The days of youth were considered to be the prime days of one’s life and hence the artists included this aspect in their art. Since youth symbolized energy, strength, activity, fertility, and tremendous vigor, the artists imbibed these attributes in their creations. They did not want to depict any negative vibes and endeavored solely to promote positive attitudes and attributes.

Symmetry and Balance
This element is the only one which has some similarity to the Western or other forms of art. This refers to the materials used in balance and proportion to create artistic pieces, while the previously mentioned elements focused on the culture, religion, morals, and aesthetic values.

African art works include a wide range of items, namely animal art, body art, masks, jewelry, pottery, textiles, weapons, sculptures, baskets, currency, and bead work. These stunning objects are highly-sought-after nowadays, and adorn the homes and offices of connoisseurs across the globe. So, the next time you come across any piece of African art, stop to think about the idea that went behind making it. Find out which reality of life the African artists were trying to depict through their artwork. Identify the elements involved in the unique pieces and endeavor to appreciate their aesthetics.

The Minimalist Art

The earlier artists that were regarded as minimalist stood against anyone who tried to brand them as self-expressionists. Indeed, minimalistic art had much contrast to Expressionism. The art revolved around mostly simple geometric figures – uniform and symmetric, often cubic, stripped from their complex surroundings and thrown onto the canvas, using unmixed paint right from the tube.

Minimalism – The Masters of Less

Black Square
One of the earliest art that came to be defined as ‘minimal’ came from Kazimir Malevich, known as the Black Square. The painting describes just that – a black square on a white canvas. Originally derived as a concept in Russian Suprematism, the oil on canvas, as described by Kazimir, depicts the purity of an emotion. The black square represents the feeling, while the white background is the void that lies beyond this feeling, waiting for the feeling to end, to take hold of you once it does.

The Movement
In the words of one of the greatest in the Minimalist Movement, Frank Stella’s, “What you see is what you see” quote can be considered as the way to look at minimalist artworks. Of course, what you deduce from what you see is the result of opinions. His work, “The Marriage of Reason and Squalor, II”(1959) hinted at his commercial influence. Ad Reinhardt explains the Minimalism as, “The more stuff in it, the busier the work of art, the worse it is. More is less. Less is more. The eye is a menace to clear sight. The laying bare of oneself is obscene. Art begins with the getting rid of nature”. David Burliuk, a Russian Avant-Garde artist, wrote: ‘Minimalism derives its name from the minimum of operating means. Minimalist painting is purely realistic – the subject being the painting itself.’

A View of the Minimalist Movement, 1960

The real Minimalist Art Movement can be believed to have originated around the late 60’s in New York City. This can also be considered around the same time as the beginning of Literary Minimalism. The art depicted an extreme form of simplicity, often coming with a bare-all-without-baring-much attitude, giving minimalist artworks the hard-edge look that defines them. The main characteristics of minimalist art are what separate them from expressionist art – no form of cultural gestures, no representation of any strong public opinion, and absolutely no point of self-explanation of the artist through the painting or the sculpture.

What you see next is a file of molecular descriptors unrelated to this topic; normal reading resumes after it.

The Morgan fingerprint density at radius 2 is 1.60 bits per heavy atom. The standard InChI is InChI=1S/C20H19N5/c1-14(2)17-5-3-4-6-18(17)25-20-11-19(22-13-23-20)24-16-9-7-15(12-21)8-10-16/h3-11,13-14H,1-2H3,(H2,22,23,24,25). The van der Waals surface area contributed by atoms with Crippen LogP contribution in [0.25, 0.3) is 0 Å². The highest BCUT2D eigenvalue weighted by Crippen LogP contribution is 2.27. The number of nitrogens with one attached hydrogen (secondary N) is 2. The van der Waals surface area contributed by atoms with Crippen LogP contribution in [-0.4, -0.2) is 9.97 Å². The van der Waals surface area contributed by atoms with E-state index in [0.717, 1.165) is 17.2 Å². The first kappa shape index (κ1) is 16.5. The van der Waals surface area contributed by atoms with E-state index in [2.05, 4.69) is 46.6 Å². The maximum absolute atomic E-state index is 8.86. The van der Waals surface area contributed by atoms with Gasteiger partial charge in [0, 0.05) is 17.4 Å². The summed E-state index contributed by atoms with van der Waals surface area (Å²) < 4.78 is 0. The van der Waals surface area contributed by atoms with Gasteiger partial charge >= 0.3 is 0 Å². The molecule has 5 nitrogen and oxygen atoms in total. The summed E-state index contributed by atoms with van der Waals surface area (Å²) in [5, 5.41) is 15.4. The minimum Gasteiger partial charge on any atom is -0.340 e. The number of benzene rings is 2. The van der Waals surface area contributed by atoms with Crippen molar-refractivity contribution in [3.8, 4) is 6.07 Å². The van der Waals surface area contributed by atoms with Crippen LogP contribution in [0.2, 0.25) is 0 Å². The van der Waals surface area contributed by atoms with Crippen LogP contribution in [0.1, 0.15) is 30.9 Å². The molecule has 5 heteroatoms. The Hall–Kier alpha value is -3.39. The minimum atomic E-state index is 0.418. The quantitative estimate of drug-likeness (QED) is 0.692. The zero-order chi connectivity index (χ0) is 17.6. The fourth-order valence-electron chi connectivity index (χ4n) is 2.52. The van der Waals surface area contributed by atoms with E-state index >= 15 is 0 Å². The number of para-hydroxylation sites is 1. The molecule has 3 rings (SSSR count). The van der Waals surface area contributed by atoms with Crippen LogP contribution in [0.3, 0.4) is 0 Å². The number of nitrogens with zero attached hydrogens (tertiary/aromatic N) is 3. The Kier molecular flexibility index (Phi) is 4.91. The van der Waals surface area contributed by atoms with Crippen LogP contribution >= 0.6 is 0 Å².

The Names
Through time, the art came to be known as “ABC art”, “literalism” and “Reductive art”, with “Minimalistic” as the most prominent. The word was, however, rejected by most artists in the Movement. One of these was Donald Judd, the man famous for his ‘box art’ structures and installations. One of the people on the forefront of the Minimalist Movement of the 1960s, his work featured at “Primary Structures”, a historic group exhibit held at the Jewish Museum in New York, 1966. Alongside him were Carl Andre, Dan Flavin and Sol Lewitt, other important names of the Movement.

Other Art Forms
Although minimalism can be related to other art forms like Pop art or Land art (it may be debated on which is a derivative of which), minimalism holds its own style of headstrong artwork that is simple to see, yet provides a view into the human minds as heavy as (maybe even heavier than) the others. It still adheres to the concept of beauty being in the eyes of the beholder, but it does so in such a simple manner that we can discuss the effect of the work for hours.

The Passing of a Movement
It was at the end of the 1960s that the Minimalist Movement came to a slow and steady pace, if not been disbanded altogether. Artists moved on, critics fangs bared, attacked all minimalism, calling it frugal, confused and sometimes, ‘minimal’ in the derogatory sense. The most noteworthy critical remarks about the Minimalistic Movement can be found in an essay written by Michael Fried, “Art and Objecthood” (1967).

Towards the end of the 60’s, minimalist artists ended up redefining the concept of minimalism, using sculptures and Land art to almost eliminate the difference between object and the art of that object. This includes the “Light and Space” movement influenced by John McLaughlin. The works often included installations with materials like glass and resin. All works that pertained to the idea of minimalism, created after the Movement came to be known as “Post-Minimalism”.

To a minimalistic artist, less will always be more. They would refrain from an object having to share space, along with the viewers interest, with another object in the same canvas. They believe this to be a cause for unwanted confusion. It was, is, and hopefully will still continue to be, the belief that changed Modern Art.